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Risk aversion and adaptive management: Insights from a multi-armed bandit model of invasive species risk

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  • Springborn, Michael R.

Abstract

This article explores adaptive management (AM) for decision-making under environmental uncertainty. In the context of targeting invasive species inspections of agricultural imports, I find that risk aversion increases the relative value of AM and can increase the rate of exploratory action. While calls for AM in natural resource management are common, many analyses have identified modest gains from this approach. I analytically and numerically examine the distribution of outcomes from AM under risk neutrality and risk aversion. The inspection decision is framed as a multi-armed bandit problem and solved using the Lagrangian decomposition method. Results show that even when expected gains are modest, asymmetry in the distribution of outcomes has important implications. Notably, AM can serve to buffer against large losses, even if the most likely outcome is a small loss.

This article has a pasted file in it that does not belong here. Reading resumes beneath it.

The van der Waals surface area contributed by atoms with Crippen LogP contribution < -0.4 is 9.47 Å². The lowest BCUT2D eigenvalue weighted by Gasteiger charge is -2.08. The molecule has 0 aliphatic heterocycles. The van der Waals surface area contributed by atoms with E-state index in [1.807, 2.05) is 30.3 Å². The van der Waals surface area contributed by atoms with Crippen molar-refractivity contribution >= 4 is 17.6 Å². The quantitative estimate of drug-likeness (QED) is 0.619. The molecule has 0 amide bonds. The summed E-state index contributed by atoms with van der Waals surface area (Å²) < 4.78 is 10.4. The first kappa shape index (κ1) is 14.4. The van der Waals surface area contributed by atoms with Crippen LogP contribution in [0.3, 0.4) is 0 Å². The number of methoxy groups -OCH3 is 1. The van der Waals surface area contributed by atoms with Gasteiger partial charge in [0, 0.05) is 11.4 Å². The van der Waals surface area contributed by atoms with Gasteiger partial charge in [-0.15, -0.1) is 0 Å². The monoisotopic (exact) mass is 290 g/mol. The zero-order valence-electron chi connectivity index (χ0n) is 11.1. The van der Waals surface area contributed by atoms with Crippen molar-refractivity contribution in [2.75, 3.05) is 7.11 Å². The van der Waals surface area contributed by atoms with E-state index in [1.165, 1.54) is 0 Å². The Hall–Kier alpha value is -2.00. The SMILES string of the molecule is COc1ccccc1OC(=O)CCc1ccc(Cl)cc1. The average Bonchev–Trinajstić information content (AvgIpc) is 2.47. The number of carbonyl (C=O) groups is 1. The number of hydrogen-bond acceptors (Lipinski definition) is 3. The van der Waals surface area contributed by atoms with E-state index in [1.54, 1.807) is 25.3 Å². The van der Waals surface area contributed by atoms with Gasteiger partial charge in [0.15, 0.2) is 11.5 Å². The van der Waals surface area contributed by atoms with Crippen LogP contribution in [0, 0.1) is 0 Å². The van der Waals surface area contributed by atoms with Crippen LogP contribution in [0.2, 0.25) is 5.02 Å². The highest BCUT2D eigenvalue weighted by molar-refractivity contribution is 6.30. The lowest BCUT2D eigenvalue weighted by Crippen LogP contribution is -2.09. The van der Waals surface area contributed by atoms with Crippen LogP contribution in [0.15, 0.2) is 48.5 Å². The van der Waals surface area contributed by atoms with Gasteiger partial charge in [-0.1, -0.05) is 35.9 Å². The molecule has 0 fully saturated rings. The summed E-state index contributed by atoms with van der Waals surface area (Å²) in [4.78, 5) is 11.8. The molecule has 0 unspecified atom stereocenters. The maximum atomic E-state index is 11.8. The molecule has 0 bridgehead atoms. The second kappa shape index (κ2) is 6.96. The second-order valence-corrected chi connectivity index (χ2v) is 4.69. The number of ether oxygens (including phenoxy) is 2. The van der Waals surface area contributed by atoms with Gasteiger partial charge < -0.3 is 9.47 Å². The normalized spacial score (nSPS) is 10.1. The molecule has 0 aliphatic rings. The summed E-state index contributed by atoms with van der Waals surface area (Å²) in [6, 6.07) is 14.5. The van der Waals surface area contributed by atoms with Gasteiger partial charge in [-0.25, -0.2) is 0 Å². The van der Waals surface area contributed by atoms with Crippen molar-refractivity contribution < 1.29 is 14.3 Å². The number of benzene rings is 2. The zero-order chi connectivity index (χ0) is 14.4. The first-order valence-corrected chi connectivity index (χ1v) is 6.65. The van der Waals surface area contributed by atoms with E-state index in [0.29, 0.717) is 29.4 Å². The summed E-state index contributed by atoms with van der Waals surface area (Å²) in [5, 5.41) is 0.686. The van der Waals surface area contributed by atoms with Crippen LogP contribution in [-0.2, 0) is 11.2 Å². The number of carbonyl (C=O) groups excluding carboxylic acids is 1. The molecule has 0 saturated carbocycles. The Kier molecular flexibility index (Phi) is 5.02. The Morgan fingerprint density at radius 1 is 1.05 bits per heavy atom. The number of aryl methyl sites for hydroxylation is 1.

Suggested Citation

  • Springborn, Michael R., 2014. "Risk aversion and adaptive management: Insights from a multi-armed bandit model of invasive species risk," Journal of Environmental Economics and Management, Elsevier, vol. 68(2), pages 226-242.
  • Handle: RePEc:eee:jeeman:v:68:y:2014:i:2:p:226-242
    DOI: 10.1016/j.jeem.2014.05.004
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    References listed on IDEAS

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    Cited by:

    1. Springborn, Michael R. & Lindsay, Amanda R. & Epanchin-Niell, Rebecca S., 2016. "Harnessing enforcement leverage at the border to minimize biological risk from international live species trade," Journal of Economic Behavior & Organization, Elsevier, vol. 132(PB), pages 98-112.
    2. repec:spr:annopr:v:261:y:2018:i:1:d:10.1007_s10479-017-2610-4 is not listed on IDEAS
    3. repec:bla:ecorec:v:93:y:2017:i:301:p:277-301 is not listed on IDEAS
    4. repec:oup:renvpo:v:12:y:2018:i:1:p:92-112. is not listed on IDEAS

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